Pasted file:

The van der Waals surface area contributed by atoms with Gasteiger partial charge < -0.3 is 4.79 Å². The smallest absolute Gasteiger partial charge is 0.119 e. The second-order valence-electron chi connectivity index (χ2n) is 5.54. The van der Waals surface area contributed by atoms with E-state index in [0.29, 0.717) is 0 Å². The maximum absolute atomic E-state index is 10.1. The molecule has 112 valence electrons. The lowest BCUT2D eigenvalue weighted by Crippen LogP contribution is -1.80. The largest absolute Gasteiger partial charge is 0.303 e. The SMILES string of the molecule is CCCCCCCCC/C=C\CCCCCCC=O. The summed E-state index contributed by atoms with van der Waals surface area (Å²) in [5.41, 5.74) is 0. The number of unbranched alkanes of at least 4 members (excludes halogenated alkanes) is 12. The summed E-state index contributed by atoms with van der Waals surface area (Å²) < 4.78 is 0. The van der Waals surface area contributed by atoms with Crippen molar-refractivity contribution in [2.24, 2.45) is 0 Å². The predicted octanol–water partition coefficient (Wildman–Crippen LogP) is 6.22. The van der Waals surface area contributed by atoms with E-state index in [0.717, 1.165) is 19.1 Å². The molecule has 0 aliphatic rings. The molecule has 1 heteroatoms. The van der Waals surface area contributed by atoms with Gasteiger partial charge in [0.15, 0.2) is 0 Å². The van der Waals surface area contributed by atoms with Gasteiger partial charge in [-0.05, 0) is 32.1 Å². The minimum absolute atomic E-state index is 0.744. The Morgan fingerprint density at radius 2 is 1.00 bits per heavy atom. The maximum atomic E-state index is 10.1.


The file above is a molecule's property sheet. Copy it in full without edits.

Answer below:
The van der Waals surface area contributed by atoms with Gasteiger partial charge < -0.3 is 4.79 Å². The smallest absolute Gasteiger partial charge is 0.119 e. The second-order valence-electron chi connectivity index (χ2n) is 5.54. The van der Waals surface area contributed by atoms with E-state index in [0.29, 0.717) is 0 Å². The maximum absolute atomic E-state index is 10.1. The molecule has 112 valence electrons. The lowest BCUT2D eigenvalue weighted by Crippen LogP contribution is -1.80. The largest absolute Gasteiger partial charge is 0.303 e. The SMILES string of the molecule is CCCCCCCCC/C=C\CCCCCCC=O. The summed E-state index contributed by atoms with van der Waals surface area (Å²) in [5.41, 5.74) is 0. The number of unbranched alkanes of at least 4 members (excludes halogenated alkanes) is 12. The summed E-state index contributed by atoms with van der Waals surface area (Å²) < 4.78 is 0. The van der Waals surface area contributed by atoms with Crippen molar-refractivity contribution in [2.24, 2.45) is 0 Å². The predicted octanol–water partition coefficient (Wildman–Crippen LogP) is 6.22. The van der Waals surface area contributed by atoms with E-state index in [0.717, 1.165) is 19.1 Å². The molecule has 0 aliphatic rings. The molecule has 1 heteroatoms. The van der Waals surface area contributed by atoms with Gasteiger partial charge in [0.15, 0.2) is 0 Å². The van der Waals surface area contributed by atoms with Gasteiger partial charge in [-0.05, 0) is 32.1 Å². The minimum absolute atomic E-state index is 0.744. The Morgan fingerprint density at radius 2 is 1.00 bits per heavy atom. The maximum atomic E-state index is 10.1.